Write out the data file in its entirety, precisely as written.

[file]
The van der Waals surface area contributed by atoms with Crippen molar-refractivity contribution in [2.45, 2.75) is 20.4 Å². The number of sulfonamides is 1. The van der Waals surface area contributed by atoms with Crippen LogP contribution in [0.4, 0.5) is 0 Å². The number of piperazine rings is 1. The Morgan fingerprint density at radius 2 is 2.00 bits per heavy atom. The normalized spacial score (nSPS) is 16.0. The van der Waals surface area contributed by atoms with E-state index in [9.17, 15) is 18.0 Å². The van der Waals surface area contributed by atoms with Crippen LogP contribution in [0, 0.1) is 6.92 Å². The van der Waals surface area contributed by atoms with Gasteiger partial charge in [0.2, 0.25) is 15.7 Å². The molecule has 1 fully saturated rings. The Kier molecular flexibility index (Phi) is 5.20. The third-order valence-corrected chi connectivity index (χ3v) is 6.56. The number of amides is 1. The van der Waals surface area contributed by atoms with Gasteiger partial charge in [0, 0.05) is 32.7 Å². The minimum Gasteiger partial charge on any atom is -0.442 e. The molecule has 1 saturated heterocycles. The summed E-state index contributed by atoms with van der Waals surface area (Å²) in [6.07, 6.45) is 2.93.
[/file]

The van der Waals surface area contributed by atoms with Crippen molar-refractivity contribution in [2.45, 2.75) is 20.4 Å². The number of sulfonamides is 1. The van der Waals surface area contributed by atoms with Crippen LogP contribution in [0.4, 0.5) is 0 Å². The number of piperazine rings is 1. The Morgan fingerprint density at radius 2 is 2.00 bits per heavy atom. The normalized spacial score (nSPS) is 16.0. The van der Waals surface area contributed by atoms with E-state index in [9.17, 15) is 18.0 Å². The van der Waals surface area contributed by atoms with Crippen LogP contribution in [0, 0.1) is 6.92 Å². The van der Waals surface area contributed by atoms with Gasteiger partial charge in [0.2, 0.25) is 15.7 Å². The molecule has 1 fully saturated rings. The Kier molecular flexibility index (Phi) is 5.20. The third-order valence-corrected chi connectivity index (χ3v) is 6.56. The number of amides is 1. The van der Waals surface area contributed by atoms with Gasteiger partial charge in [0, 0.05) is 32.7 Å². The minimum Gasteiger partial charge on any atom is -0.442 e. The molecule has 1 saturated heterocycles. The summed E-state index contributed by atoms with van der Waals surface area (Å²) in [6.07, 6.45) is 2.93.